Plot: Richie Bravo (Michael Thomas) is a “schlager” singer whose heyday has long been over. He lives in Rimini now where he barely gets by with performances for busloads of German-speaking tourists, the occasional sex work and renting out his house to fans while he himself goes to stay in a shabby room in one of the many hotels that are empty for winter. When his estranged daughter Tessa (Tessa Göttlicher) shows up to demand money from him, Richie needs all his (more or less sleazy) survival skills to comply with her request.
Rimini is a typical Seidl movie in a way, but there is an almost optimistic note at the end of the film that is rather untypical. In any case, it’s the portrait of a sleazy man that spares nothing, as it is the portrait of a tourist town without tourists.
A stranger (Sam Riley) arrives in a small village in the mountains. The villagers are suspicious. They don’t know anything about him, they don’t want him or his new-fangled photographic apparatus there. But the stranger who calls himself Greider is not to be dissuaded. He wants to stay over winter. After the six sons of the wealthiest farmer in the village give their okay, Greider is allowed to stay with Luzi (Paula Beer) and her mother (Carmen Gratl). Luzi is about to marry Lukas (Thomas Schubert), but something isn’t quite right there. And it is obvious that Greider has his own motives as well.
The Dark Valley was really successful and got some great reviews, but honestly, I don’t get it. It was boring, confusing where it wasn’t obvious and took some seriously misguided steps in the soundtrack department. Disappointing.
Prince Hamlet (August Diehl) just returned to Denmark after his father’s death. His mother Gertrud (Andrea Clausen) has quickly remarried – and who else but Hamlet’s uncle Claudius (Roland Koch)? But Hamlet’s father (Hans-Michael Rehberg) still haunts the castle grounds and he tells Hamlet that it was his own brother who killed him. Now it’s upon Hamlet to set things right again. But Hamlet’s grasp on sanity is slipping. Or maybe that is all a ruse?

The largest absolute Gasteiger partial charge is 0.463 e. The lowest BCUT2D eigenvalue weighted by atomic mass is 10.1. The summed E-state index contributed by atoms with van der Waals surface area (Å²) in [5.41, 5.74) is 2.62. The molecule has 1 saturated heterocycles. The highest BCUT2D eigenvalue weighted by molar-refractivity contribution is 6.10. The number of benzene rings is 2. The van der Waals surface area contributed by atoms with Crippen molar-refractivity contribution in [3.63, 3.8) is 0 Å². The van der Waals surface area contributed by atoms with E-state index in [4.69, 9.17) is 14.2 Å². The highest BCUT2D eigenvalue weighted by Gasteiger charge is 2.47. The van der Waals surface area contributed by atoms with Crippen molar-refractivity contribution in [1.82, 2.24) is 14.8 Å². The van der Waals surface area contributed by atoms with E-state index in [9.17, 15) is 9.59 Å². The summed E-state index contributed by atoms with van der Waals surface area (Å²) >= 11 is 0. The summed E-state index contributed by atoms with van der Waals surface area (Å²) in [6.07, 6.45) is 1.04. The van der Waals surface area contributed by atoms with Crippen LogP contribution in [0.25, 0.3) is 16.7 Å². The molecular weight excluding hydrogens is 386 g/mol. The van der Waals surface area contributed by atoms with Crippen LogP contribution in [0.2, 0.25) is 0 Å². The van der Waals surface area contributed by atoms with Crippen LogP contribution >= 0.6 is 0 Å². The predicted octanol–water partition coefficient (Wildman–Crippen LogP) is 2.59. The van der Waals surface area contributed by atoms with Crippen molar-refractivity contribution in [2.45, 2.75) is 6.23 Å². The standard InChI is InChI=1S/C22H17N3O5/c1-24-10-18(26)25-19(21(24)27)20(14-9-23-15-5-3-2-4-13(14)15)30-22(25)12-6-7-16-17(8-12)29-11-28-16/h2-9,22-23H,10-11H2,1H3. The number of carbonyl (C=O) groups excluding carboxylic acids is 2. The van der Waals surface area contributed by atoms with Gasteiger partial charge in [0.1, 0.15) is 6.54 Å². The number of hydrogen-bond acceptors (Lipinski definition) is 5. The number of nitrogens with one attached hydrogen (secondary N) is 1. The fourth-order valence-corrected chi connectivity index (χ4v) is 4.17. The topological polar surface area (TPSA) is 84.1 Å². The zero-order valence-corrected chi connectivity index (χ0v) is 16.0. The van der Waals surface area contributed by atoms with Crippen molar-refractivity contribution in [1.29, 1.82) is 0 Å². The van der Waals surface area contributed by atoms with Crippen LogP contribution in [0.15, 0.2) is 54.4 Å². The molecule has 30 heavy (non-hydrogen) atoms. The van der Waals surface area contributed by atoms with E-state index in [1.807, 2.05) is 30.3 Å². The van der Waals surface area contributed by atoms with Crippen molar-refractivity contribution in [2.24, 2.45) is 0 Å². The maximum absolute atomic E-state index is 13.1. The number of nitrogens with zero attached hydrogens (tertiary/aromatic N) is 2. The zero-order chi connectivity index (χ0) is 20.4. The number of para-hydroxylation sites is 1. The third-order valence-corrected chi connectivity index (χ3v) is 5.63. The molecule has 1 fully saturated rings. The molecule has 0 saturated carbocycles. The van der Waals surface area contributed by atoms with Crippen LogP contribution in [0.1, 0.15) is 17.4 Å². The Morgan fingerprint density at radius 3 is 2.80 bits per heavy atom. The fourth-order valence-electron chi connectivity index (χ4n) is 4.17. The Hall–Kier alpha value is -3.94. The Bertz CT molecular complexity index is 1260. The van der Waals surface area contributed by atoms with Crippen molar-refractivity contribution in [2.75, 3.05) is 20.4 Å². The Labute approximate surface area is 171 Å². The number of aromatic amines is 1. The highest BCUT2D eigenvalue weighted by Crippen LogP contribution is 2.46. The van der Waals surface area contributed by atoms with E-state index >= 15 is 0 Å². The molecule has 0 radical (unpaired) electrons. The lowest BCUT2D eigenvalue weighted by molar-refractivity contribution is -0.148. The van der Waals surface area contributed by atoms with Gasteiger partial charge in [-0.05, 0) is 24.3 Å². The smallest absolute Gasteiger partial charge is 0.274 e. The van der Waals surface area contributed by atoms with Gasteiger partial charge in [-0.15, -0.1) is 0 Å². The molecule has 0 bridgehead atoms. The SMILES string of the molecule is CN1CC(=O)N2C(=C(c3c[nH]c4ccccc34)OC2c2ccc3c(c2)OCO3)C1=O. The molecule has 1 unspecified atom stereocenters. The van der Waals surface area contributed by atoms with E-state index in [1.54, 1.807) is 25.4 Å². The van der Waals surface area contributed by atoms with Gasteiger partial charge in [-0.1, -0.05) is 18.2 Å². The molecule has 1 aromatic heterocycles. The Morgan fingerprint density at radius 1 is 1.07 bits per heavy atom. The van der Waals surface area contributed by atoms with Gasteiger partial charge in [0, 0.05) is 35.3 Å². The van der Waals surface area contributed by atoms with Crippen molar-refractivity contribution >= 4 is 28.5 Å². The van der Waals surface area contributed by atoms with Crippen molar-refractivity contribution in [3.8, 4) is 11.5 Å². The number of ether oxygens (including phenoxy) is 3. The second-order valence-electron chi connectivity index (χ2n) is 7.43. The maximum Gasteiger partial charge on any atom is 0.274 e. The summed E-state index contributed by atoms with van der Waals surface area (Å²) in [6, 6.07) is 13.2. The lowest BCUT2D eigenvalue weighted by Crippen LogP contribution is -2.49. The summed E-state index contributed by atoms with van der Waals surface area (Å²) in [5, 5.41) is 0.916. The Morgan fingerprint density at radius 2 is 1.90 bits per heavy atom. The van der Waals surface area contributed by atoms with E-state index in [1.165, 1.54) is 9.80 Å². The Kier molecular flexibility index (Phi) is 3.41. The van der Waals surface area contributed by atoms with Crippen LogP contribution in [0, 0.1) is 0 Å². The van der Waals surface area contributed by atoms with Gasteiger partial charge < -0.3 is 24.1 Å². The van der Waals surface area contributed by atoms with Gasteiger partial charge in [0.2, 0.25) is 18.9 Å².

I’ve heard good things about this production of Hamlet and I’m a big fan of August Diehl, so I knew that I had to go and see it, despite it being over five hours long. Unfortunately it was a disappointing experience.
Simon Polt (Erwin Steinhauer) used to be a police man but he gave that up to live in a small village surrounded by vineyards and working at the local grocery store. His only remaining contact to the police is his friend Norbert Sailer (Fritz Karl). And then one night Simon and Norbert find a body in Norbert’s vineyard and Simon’s retired life is over.
Polt. did surprise me. It’s a made for TV, Austrian crime movie – and those are usually things that are a dangerous combination for the quality of any movie. But it turns out that Polt. is a beautifully shot, slow film with a great cast.
Lulu (Jennifer Decker) is the daughter of a bankrupt upper class family. Her mother (Katrin Saß) wants her to marry the slightly ridiculous Ernst (Bastian Pastewka), who doesn’t have much charm but a lot of money. But Lulu falls in love with Jimi (Ray Fearon), who not only doesn’t have any money, but has criminal tendencies and is black. As soon as Mummy Dearest finds out, she tries everything to get Lulu to marry Ernst. Including sending the chauffeur (Udo Kier), a psychotic doctor (Hans-Michael Rehberg) and a killer (Ulrich Thomsen) after the pair on the run.
This film might sound like a light RomCom, but trust me, it’s not. In fact, it is absolutely bonkers. [But that’s what you get when you take David Lynch as your idol and inspiration.] It is funny, yes, but it also has some pretty gruesome scenes. Not a family movie.